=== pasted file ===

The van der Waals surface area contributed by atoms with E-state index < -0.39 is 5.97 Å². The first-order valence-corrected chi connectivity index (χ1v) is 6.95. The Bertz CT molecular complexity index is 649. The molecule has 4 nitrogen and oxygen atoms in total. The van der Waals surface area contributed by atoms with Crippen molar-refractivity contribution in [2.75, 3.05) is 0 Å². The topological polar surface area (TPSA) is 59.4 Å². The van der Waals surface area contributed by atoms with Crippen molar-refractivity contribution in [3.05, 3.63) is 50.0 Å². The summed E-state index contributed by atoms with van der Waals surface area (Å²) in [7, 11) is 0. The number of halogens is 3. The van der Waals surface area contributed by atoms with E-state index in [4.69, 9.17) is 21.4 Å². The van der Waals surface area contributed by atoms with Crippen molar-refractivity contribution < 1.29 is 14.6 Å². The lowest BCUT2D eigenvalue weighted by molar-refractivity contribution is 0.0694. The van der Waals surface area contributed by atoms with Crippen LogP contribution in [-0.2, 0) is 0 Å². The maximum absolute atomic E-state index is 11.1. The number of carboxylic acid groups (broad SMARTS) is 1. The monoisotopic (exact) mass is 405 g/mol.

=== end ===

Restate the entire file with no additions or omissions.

The van der Waals surface area contributed by atoms with E-state index < -0.39 is 5.97 Å². The first-order valence-corrected chi connectivity index (χ1v) is 6.95. The Bertz CT molecular complexity index is 649. The molecule has 4 nitrogen and oxygen atoms in total. The van der Waals surface area contributed by atoms with Crippen molar-refractivity contribution in [2.75, 3.05) is 0 Å². The topological polar surface area (TPSA) is 59.4 Å². The van der Waals surface area contributed by atoms with Crippen molar-refractivity contribution in [3.05, 3.63) is 50.0 Å². The summed E-state index contributed by atoms with van der Waals surface area (Å²) in [7, 11) is 0. The number of halogens is 3. The van der Waals surface area contributed by atoms with E-state index in [4.69, 9.17) is 21.4 Å². The van der Waals surface area contributed by atoms with Crippen molar-refractivity contribution < 1.29 is 14.6 Å². The lowest BCUT2D eigenvalue weighted by molar-refractivity contribution is 0.0694. The van der Waals surface area contributed by atoms with Crippen LogP contribution in [-0.2, 0) is 0 Å². The maximum absolute atomic E-state index is 11.1. The number of carboxylic acid groups (broad SMARTS) is 1. The monoisotopic (exact) mass is 405 g/mol.